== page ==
Your horse’s body can’t function without tendons. These soft-tissue structures are essential for transmitting forces from muscles to bones to making them move during locomotion.
When a tendon injury occurs, that all-important tissue can tear. As if that isn’t bad enough, new research is showing that when those injuries occur to tendons covered by a synovial sheath, the inner tendon cells can be exposed to lubricating synovial fluid—a substance researchers recently determined is toxic for them.
Synovial fluid is in constant contact with tendons. But the tendon’s outer layer contains cells that are resistant to synovial fluid’s toxic nature. Once that outer layer is breached in certain types of injury, the cells on the inside of the tendon become exposed to the synovial fluid, which kills them, said Jayesh Dudhia, PhD, FHEA, a senior researcher in the Royal Veterinary College (RVC) Department of Clinical Sciences and Services, in Hertfordshire, UK.
This finding, that synovial fluid is toxic to inner tendon cells, could also help explain why injuries within tendon sheaths and bursae have a poor prognosis for healing and why stem cell therapy isn’t always successful, he said. What’s more, the tendon biology group at the RVC, headed by Dudhia and Roger Smith, PhD, DEO, FHEA, Dipl. ECVS, FRCVS, found that stem cells that attach to the tendon also tended to die when exposed to synovial fluid.
“There may be a number of reasons for this, but we strongly speculate that the tendon tissue exposed to the synovial fluid environment is not hospitable for stem cells to implant into the tendon and survive,” he said.
In their study, Dudhia and colleagues took superficial digital flexor tendons (SDFT) and deep digital flexor tendons (DDFT) from cadaver horses and cultured them in synovial fluid from the same or different horses. They cultured the outer synovial sheath cells separately from the inner tendon cells. Additionally, they cultured equine stem cells prepared from the bone marrow, alone, or implanted into SDFT and DDFT sections, in equine synovial fluid. Afterward, the scientists evaluated the cells’ viability through microscopic testing and analysis.
They found that inner tendon cells (the tenocytes) died rapidly when cultured with synovial fluid, Dudhia said. They noted that stem cells implanted into tendon sections and cultured with synovial fluid also did not survive. However, all these cells survived exposure to the synovial fluid when cultured alone. In short, the synovial fluid was toxic only when these cells were within the tendon tissue. They also found the same effect with human hamstring tendon.
This gives insight into the difficulties of healing injured tendons, Dudhia said, and raises questions about injecting stem cells into the injured tendons at these locations.
“A major function of the synovial fluid in the tendon sheath is as a lubricant to aid the smooth gliding of the tendon as it stretches and relaxes over a bony prominence during locomotion,” he said. “Its molecular composition, which is best as a lubricant, clearly is incompatible with the tendon cells once the outer protective layer is breached.”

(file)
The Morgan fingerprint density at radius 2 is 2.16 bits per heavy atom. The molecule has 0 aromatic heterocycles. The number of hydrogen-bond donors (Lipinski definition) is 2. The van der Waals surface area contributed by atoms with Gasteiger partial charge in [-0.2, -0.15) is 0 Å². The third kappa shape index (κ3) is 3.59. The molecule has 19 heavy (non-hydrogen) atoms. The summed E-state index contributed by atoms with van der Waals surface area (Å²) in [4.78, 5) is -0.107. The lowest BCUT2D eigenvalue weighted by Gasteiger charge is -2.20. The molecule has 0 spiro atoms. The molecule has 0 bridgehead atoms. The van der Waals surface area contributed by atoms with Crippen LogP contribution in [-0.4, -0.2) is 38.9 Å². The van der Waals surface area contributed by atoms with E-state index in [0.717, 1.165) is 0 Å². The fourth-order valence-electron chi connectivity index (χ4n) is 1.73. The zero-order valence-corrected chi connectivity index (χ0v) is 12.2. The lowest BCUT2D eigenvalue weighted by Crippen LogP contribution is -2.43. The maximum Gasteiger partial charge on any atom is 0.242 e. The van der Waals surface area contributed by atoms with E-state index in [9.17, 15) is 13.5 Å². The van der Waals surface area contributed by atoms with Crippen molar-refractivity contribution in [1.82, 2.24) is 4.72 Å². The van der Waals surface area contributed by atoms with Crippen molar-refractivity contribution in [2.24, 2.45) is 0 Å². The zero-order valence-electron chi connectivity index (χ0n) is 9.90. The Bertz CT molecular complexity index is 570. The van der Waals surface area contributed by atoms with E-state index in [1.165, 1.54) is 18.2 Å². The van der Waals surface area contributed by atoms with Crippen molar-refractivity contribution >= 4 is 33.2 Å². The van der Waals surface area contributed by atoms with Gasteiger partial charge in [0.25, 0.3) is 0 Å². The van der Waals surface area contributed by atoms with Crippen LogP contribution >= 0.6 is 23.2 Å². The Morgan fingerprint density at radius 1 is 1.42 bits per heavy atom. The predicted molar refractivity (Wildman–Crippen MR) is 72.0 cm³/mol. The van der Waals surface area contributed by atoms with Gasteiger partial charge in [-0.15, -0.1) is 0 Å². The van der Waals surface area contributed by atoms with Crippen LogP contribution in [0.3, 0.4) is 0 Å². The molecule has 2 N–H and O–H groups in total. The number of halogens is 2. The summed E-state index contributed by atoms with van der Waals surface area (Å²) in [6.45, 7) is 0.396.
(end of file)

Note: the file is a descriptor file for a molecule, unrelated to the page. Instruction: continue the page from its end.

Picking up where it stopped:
An evolutionary mistake? It certainly seems like it.
“It’s an obvious conclusion to make, that evolution somehow did not get its act together when designing tendons that lie within the tendon sheath,” he said. “However, there are many examples of biological fluids that are toxic if they end up in the wrong place.” Digestive fluids, for example, can wreak havoc on internal tissues if they get past the thin digestive tract lining.
Evolution just didn’t “plan for” the kind of injuries modern horses face, Dudhia added.
“If evolution had pre-empted our, and horses’, overzealous exercising (a risk factor for injuries) of some tendons it would have redesigned the synovial fluid or made the tendon cells more resilient,” he said. “We need to learn more about the many components that make up the synovial fluid.”
While this research doesn’t yet provide concrete answers about how to improve tendon healing, it does lead toward the right direction.
“Approaches that can seal the injury from exposure to the synovial environment to encourage re-establishment of cells in the injury would appear to be the most worthwhile to consider,” he said.
It also opens the door for improving stem cell therapy, keeping in mind that the current injection method into the tendon synovial sheath creates too much toxic contact with synovial fluid.
“Alternatives to direct injection could include materials that act as scaffolds for the stem cells to adhere, and implanting such cell-loaded materials as this could conceivably protect the stem cells at least in the initial stages of repair,” Dudhia said. “It is a challenge but one that we are actively tackling.”
The study, “Exposure of a tendon extracellular matrix to synovial fluid triggers endogenous and engrafted cell death: A mechanism for failed healing of intrathecal tendon injuries,” was published in Connective Tissue Research.